Stebbins v. Microsoft Corp., 053013 FED9, 12-35082
|Party Name:||DAVID ANTHONY STEBBINS, Plaintiff - Appellant, v. MICROSOFT CORPORATION, Defendant-Appellee.|
|Judge Panel:||Before: LEAVY, THOMAS, and MURGUIA, Circuit Judges.|
|Case Date:||May 30, 2013|
|Court:||United States Courts of Appeals, Court of Appeals for the Ninth Circuit|
NOT FOR PUBLICATION
Submitted May 14, 2013 [*]
Appeal from the United States District Court for the Western District of Washington John C. Coughenour, District Judge, Presiding D.C. No. 2:11-cv-01362-JCC
David Anthony Stebbins appeals pro se from the district court's judgment dismissing his action to enforce an arbitration award under the Federal Arbitration Act. We review de novo a dismissal for failure to state a claim, Knievel v. ESPN, 393 F.3d 1068, 1072 (9th Cir. 2005), and for an abuse of discretion the denial of reconsideration, Sch. Dist. No. 1J, Multnomah Cnty., Or. v. ACandS, Inc., 5 F.3d 1255, 1262 (9th Cir. 1993). We affirm.
The district court properly dismissed Stebbins's action because Stebbins's unilateral amendments to an existing contract with Microsoft Corporation did not give rise to a valid agreement to arbitrate between the parties. See First Options v. Kaplan, 514 U.S. 938, 944 (1995) (state law principles of contract formation generally govern the determination of whether the parties agreed to arbitrate a certain matter); Keystone Land & Dev. Co. v. Xerox Corp., 94 P.3d 945, 949 (Wash. 2004) (under Washington state law, "the parties must objectively manifest their mutual assent" to form a contract).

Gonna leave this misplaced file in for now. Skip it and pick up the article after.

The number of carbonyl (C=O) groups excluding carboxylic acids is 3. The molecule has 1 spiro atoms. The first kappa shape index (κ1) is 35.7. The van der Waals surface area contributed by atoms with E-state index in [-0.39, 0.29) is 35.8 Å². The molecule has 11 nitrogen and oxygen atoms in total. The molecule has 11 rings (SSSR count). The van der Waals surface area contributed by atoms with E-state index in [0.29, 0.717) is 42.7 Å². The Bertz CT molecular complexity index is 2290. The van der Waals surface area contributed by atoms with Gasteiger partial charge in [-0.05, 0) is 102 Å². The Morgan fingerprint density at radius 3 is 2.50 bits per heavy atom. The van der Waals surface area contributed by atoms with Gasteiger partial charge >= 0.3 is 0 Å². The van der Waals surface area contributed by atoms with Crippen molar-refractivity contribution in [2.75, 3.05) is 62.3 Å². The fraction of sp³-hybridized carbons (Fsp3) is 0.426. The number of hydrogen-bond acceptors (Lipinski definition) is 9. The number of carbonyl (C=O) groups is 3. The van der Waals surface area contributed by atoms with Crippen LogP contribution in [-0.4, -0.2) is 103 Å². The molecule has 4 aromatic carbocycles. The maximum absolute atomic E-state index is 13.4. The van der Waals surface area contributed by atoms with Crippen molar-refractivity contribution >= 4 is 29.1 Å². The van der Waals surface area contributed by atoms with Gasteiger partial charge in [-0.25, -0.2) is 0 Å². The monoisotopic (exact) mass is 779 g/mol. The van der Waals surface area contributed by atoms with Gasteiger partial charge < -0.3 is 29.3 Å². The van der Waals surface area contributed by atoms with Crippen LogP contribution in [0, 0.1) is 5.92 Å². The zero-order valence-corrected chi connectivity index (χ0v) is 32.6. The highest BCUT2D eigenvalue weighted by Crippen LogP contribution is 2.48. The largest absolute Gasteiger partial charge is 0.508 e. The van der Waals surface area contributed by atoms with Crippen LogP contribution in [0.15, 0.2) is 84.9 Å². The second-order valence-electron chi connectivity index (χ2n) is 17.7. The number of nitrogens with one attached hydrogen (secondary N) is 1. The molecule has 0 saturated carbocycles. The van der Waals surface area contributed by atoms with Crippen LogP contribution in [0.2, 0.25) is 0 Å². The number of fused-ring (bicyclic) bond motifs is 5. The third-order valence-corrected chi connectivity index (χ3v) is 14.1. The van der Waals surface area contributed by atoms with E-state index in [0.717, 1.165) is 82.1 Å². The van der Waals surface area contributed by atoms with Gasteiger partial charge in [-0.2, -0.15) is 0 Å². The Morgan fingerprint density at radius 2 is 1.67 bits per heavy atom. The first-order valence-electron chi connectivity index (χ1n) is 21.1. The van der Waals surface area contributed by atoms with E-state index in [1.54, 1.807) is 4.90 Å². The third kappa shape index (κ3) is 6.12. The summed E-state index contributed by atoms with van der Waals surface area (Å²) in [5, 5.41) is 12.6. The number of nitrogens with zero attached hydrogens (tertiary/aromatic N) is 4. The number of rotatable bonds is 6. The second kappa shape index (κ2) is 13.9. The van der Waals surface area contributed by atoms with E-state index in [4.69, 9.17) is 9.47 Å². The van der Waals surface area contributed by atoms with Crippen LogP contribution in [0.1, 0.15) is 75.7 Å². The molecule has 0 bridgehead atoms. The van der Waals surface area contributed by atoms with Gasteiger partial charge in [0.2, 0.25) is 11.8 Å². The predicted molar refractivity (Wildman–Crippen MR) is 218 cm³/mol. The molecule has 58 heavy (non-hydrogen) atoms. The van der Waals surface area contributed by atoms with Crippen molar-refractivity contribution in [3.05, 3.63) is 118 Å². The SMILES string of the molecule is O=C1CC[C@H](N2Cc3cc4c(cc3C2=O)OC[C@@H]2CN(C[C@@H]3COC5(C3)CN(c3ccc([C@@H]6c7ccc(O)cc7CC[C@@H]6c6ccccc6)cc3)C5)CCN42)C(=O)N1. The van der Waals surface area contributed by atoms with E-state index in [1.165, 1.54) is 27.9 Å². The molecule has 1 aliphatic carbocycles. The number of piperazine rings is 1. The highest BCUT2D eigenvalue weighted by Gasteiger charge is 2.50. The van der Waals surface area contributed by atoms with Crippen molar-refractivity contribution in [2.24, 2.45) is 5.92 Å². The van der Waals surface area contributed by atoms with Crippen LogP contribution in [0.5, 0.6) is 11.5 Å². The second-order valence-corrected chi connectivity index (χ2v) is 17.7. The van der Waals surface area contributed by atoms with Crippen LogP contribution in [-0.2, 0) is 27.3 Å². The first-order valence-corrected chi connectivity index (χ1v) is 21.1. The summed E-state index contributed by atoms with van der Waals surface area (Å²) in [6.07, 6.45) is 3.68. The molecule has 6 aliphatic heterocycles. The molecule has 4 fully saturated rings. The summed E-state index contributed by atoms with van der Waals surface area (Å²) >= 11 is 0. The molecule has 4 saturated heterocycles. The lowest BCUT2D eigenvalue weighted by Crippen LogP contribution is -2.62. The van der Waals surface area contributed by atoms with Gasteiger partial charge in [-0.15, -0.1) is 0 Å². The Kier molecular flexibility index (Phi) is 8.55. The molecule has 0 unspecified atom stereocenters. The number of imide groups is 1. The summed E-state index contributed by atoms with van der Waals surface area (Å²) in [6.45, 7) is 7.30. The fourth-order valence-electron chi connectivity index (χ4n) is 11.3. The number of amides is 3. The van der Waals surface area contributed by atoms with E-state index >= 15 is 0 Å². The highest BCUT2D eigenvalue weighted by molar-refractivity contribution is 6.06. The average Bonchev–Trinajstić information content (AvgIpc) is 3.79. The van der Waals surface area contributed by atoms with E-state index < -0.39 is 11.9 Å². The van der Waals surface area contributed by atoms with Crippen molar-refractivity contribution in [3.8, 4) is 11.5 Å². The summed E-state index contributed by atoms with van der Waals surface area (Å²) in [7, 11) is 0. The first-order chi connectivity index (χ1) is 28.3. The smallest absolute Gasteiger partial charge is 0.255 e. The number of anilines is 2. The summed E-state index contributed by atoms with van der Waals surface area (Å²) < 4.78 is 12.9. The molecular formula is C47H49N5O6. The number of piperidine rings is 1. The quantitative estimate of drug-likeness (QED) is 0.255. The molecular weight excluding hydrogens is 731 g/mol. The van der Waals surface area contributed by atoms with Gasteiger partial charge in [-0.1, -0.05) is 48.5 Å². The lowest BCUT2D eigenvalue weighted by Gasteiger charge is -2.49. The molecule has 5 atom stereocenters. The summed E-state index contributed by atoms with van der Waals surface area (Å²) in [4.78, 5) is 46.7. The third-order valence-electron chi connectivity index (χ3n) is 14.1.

The district court did not abuse its discretion in denying reconsideration because Stebbins failed to establish grounds for such relief. See Sch. Dist. No. 1J, 5 F.3d at 1263 (discussing grounds for reconsideration under Fed.R.Civ.P. 59(e) and 60(b)).
Stebbins's contentions regarding defendant's alleged control over the district court are unpersuasive.
We do not address arguments allegedly incorporated by reference on appeal. See Acosta-Huerta v. Estelle, 7 F.3d 139, 144 (9th Cir. 1992) (arguments not expressly discussed in the opening brief are deemed waived).
Stebbins's motion to file a...
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